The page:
A guest on the show made the assertion that by funding parks on the “front end” would no doubt diminish the need for public funding of “ERs and jails” on the back-end. His point was to invest in public parks today to diminish public spending on medical care or justice later. I am confident the speaker loves parks and no doubt wants to keep their job, but I think it is a little bit ambitious to represent (with a straight face) that funding of public parks will in any way reduce the need for hospitalizations or prisons.

The point is – of course – say whatever you believe, but in the marketplace of common sense ideas it would help if there was some attention paid to making good sense… rather than just throwing words against a wall hoping some might stick.

The consequence is that it all just sounds like noise. When we wonder why people don’t listen (as much? at all?) any longer I suggest it is because so many times what’s said is silly or beyond the pale of credulity.

Social media offers Palin’s supporters the chance to revise history to suit her remarks

In the aftermath of former Alaskan governor Sarah Palin’s gaffe in Boston last week claiming that Paul Revere was on his ride to “warn the British” comes a flurry of edits to Wikipedia’s page Revision history of Paul Revere by presumably Palin supporters who want to edit history to conform more closely to her remarks.
Is this revisionism? Or damage control? Or just plain devotion to the perhaps-yet-to-be-decided-and-declared candidate herself?
What’s just sad is that such efforts to make subtle adjustments to history are hardly transparent. Just look at the date stamps. These all stem from after Mrs. Palin’s remarks. It raises legitimate questions as to motive as well as ethics.
I anticipate that any one who addresses these edits may be labeled as anti-Palin but that’s hardly the point. Crying out allegations and name calling like that smack of McCarthyism and the most treacherous kinds of intimidation. The simple truth here is that after her remarks a great number of edits were attempted. The timing seems more curious than coincidental.

This was a significant if perhaps not coordinated effort to change history but what of smaller edits, less attention grabbing headlines? When a vast majority of students rely more and more on single sources, including specifically Wikipedia, we all need to pay a great deal of care and attention placed on any one or any movement who seeks to make wholesale changes to content. I know that there is such an effort made by Wikipedia. Clearly history was shanghaied and that’s plain wrong.

The Media is behaving as Lame and Lamer

If some one isn’t a bona fide, announced candidate – and says they’re not a candidate – why should any one in the media cover them as if they are any thing but a private citizen?
The Palin tour up the east coast raises serious ethical, moral and sensibility questions. Two very good articles Palin, Trump, pizza – and a debased media in tow and Sarah Palin and the Politics of Winging It raise serious questions about the conduct of the press.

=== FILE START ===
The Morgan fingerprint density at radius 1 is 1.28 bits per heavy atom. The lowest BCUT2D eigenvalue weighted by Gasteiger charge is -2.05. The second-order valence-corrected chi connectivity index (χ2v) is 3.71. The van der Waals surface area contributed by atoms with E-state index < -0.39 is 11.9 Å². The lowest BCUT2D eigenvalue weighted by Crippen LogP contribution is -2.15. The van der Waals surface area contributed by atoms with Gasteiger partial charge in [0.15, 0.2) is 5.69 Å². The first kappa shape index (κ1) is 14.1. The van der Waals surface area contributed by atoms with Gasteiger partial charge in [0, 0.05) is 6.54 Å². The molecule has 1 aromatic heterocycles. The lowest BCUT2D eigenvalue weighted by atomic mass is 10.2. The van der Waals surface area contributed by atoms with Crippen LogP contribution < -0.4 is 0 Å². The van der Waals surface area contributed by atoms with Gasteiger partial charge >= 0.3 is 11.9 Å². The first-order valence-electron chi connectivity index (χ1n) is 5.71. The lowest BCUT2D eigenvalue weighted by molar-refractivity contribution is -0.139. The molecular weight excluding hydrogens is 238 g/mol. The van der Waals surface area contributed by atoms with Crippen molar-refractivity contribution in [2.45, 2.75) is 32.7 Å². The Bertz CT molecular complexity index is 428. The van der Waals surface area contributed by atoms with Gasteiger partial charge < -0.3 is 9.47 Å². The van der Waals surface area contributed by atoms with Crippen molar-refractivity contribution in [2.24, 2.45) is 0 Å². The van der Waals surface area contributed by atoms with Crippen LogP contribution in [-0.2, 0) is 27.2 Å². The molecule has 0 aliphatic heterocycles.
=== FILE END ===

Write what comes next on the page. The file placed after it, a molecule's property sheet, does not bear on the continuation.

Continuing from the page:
Here’s the simple question – apart from the timing of Ms. Palin’s tour, her ongoing role on FOX News as a paid commentator and critic of the administration and all things Democrat, her rather repetitious allegations and assertions about the ‘lamestream media’ the question remains, why cover her at all?

We don’t cover other media personalitiess the same way – on either side of the political aisle – those darlings are not followed in caravans by eager journalists who seem to believe that if they might miss a stop on Ms. Palin’s tour they will somehow miss the scoop?

Ms. Palin is riding the crest of media attention – surely she does not warrant such attention based on what she says, her view of history, her appreciation of geography. Merely having a passport does not make her a world leader; having a driver’s license or hiring someone who has a bus license does not make her a tour guide.

So I just am left to wonder, when is some one who says they are not a candidate really some one who does not warrant further coverage? When does some one who prefers to lob verbal attacks from the sidelines of a single network find herself squeezed out of the rest of the media simply because she does not deserve greater attention? There is always an argument around the time of political debates over who to include – who has garnered enough public attention – who has a significant enough standing in the polls to deserve inclusion; but that is ALWAYS restricted only to those who want to be candidates. Ms. Palin – at this point – says she does not… she has opted not to join the fray – she has elected to opt out of the process.

To which – I wonder – why does the lamestream media she seems to hate so much feel so compelled to cover her every move, every word and every bite of pizza?

And just because it deserves to be called out again and again, FOX is so eager to be mainstream that their self-representation as the bulwark of the anti-press – every one else is lamestream, not them, is simply disingenuous.